The study concluded that “for the same inflation pressure and rider weight, a 25 mm tire is always slower than a 23 mm tire.

For the same inflation pressure and rider weight, a 28 mm tire is always faster than both of them”.

Their findings were backed up by a 1998 study from the University of Michigan, which found that for most riders and on most types of roads, skinnier tires are less aerodynamic than thicker ones.

However, they also concluded that “for each rider position and inflation pressure combination there is a range of effective rim radii where the fatter tire has lower CdA”.

This means that skinnier tires are aerodynamic up to a certain point, but beyond that their shape actually becomes less streamlined and more drag-inducing.

5) Thinner bike tires are less likely to get flats.

Thin bicycle tires are particularly good for city riding because they’re less likely to get punctures than thicker ones.

This is due both to their shape and the lack of material inside them – if there’s no thick rubber sitting between you and the ground, then there’s less chance of getting a flat.

The downside of this is that thin tires aren’t as durable and may wear out more quickly than their thicker counterparts, but if you’re focusing on speed and ease of use then they can certainly do the job.

However, it’s important to keep in mind that if your bike has rim brakes, then thin tires can cause them to wear out more quickly.

Are there disadvantages to using thinner tires on a bicycle?

Of course, there are!

For one thing, thinner tires aren’t as durable. Even though they’re less likely to get flats than thicker ones, they also tend to wear out more quickly.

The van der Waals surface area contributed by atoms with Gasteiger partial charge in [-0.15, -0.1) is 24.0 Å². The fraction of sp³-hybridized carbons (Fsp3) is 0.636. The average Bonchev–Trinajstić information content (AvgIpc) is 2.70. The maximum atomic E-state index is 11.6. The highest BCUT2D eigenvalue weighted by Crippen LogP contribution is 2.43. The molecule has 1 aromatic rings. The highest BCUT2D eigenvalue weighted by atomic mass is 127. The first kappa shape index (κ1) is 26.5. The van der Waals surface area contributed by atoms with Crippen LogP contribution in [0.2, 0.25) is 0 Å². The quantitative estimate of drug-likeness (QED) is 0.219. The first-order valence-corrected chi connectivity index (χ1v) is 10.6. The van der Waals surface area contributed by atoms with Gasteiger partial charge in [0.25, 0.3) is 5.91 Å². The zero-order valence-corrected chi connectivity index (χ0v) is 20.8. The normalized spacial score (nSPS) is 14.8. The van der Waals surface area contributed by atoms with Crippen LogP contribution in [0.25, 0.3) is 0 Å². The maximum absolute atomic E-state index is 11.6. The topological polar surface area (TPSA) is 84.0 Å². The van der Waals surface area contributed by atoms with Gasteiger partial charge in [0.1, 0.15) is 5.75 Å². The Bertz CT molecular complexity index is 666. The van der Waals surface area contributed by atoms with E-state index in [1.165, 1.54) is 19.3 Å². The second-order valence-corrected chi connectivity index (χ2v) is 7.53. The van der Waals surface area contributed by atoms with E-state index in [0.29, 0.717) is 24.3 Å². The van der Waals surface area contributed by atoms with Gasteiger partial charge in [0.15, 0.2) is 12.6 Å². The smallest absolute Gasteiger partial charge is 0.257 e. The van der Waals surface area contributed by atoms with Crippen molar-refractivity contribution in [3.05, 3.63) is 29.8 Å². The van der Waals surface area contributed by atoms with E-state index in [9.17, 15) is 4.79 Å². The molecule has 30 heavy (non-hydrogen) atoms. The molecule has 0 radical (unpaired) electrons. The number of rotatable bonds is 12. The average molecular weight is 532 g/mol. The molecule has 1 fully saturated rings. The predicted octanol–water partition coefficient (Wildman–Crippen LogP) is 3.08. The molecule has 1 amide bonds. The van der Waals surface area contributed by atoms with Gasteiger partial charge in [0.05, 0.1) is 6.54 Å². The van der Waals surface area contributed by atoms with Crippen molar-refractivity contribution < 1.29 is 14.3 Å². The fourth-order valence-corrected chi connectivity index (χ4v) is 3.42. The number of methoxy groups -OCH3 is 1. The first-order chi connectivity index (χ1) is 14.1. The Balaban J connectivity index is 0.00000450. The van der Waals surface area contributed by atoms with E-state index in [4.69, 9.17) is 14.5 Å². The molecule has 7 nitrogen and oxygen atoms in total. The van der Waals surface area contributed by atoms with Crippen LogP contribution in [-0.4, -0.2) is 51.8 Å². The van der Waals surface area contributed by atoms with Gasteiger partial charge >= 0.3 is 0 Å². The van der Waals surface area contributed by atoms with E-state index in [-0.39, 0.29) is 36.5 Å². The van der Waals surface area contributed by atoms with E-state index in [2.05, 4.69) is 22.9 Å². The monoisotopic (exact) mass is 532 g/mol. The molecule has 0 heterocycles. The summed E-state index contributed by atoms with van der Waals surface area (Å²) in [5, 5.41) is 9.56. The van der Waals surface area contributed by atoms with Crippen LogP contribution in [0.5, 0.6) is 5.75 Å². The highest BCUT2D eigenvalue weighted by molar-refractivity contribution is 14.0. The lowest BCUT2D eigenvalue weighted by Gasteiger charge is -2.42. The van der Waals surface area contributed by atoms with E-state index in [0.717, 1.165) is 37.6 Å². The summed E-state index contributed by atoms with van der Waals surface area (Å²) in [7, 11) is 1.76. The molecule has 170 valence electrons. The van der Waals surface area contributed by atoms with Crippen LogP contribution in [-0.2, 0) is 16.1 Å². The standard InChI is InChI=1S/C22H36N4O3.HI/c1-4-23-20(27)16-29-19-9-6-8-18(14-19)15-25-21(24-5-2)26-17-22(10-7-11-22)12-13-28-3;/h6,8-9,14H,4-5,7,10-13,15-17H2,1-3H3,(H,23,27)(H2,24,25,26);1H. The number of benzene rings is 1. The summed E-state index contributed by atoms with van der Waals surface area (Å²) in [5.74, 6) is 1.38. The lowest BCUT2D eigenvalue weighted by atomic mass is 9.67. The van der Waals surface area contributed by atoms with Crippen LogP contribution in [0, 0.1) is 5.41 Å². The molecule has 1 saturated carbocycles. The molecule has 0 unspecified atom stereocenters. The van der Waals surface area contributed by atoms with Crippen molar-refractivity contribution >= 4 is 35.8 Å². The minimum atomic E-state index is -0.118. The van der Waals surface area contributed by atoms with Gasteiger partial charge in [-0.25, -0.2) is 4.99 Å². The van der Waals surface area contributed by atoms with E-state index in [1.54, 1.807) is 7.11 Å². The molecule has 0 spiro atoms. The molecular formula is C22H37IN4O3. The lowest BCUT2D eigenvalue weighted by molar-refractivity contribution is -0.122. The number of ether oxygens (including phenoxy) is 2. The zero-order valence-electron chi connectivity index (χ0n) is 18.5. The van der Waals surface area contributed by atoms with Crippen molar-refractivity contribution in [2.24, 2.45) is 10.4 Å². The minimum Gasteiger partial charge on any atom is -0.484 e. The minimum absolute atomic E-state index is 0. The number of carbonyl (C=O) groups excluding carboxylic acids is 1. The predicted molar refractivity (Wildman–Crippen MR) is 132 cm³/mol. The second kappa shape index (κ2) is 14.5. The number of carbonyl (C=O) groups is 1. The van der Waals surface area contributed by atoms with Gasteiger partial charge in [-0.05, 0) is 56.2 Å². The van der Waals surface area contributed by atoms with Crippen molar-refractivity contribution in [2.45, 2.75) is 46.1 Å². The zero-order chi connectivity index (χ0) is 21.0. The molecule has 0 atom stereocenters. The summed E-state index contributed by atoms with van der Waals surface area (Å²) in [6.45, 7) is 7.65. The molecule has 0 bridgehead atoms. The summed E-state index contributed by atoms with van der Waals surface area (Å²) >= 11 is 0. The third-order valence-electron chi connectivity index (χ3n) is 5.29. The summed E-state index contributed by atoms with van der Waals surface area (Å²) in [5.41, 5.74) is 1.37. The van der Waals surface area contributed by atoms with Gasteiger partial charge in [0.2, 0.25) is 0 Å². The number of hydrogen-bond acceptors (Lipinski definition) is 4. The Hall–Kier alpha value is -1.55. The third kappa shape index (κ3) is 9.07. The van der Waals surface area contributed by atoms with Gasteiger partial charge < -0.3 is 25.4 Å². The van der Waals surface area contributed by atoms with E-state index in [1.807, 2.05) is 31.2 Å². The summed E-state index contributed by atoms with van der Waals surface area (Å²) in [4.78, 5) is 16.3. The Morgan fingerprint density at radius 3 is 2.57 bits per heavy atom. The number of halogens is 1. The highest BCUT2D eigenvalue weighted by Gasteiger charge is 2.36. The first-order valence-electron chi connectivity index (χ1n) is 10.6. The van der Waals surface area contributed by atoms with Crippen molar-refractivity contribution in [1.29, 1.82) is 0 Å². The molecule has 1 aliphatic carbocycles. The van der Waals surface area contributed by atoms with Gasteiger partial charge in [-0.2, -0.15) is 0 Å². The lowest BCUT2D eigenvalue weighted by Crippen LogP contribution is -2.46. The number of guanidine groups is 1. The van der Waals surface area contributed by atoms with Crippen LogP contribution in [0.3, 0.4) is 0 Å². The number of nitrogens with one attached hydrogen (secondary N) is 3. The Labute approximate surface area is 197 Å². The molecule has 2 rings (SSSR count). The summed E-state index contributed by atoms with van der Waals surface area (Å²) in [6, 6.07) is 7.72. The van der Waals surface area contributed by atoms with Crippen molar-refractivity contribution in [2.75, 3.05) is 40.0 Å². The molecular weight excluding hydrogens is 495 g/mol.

This means you’ll need to replace them sooner – which is an inconvenience, no matter which type of bicycle tire you use.

Another disadvantage is that thinner tires are generally more expensive than thicker ones – in some cases, much more so.

So what should I do?

Buying bicycle tires isn’t always about getting the fastest option. Sometimes it’s about finding the best compromise between speed and comfort for your riding style and conditions.

Thin tires can be an excellent choice if you’re planning to do a lot of city or road riding, but they aren’t for everyone.

If you’re planning on tackling the mountains in all weather conditions, then gripper tires are probably your best choice, even if it does mean accepting some speed loss in exchange.

How do you know if your bike has thin or thick tires?

Some models will tell you – if your bike was designed for serious riding, then it’s likely to come with the right type of tires for that.

If not, take a look at how thick they are – there should be some indication of their size on the side of each tire.

If you’re still not sure, check with your local bike shop – they’ll be able to tell you what type of tires each model requires.

Additionally, if you’re looking for tires to replace the ones already on your bike, then this should also be stated somewhere on their packaging.

If after all that research you find that your bike does indeed require thinner tires – don’t despair!

There are plenty of options available, and some brands even design their products specifically to be as aerodynamic as possible while still maintaining good traction.

What is the ideal tire width for an average rider’s needs?

To answer this question, it’s important to remember that what constitutes “average” is completely subjective.

If you’re planning on riding exclusively on roads, then a tire that’s between 23 and 28mm should do the trick.

If you’re going to be using your bike for off-road riding as well, then something between 28mm and 38mm will provide enough traction without slowing you down too much.

If you want to take things up a notch and have a bike set up for racing, then you’ll want something no thicker than 23mm.

My final thoughts?

It doesn’t matter if you want to go fast or take it slow, the right bicycle tire is out there for you.

What does matter is that you’re thinking about your riding style and what kind of conditions you’ll be tackling – that’s the only way to ensure that your tire purchase will keep you happy down the road!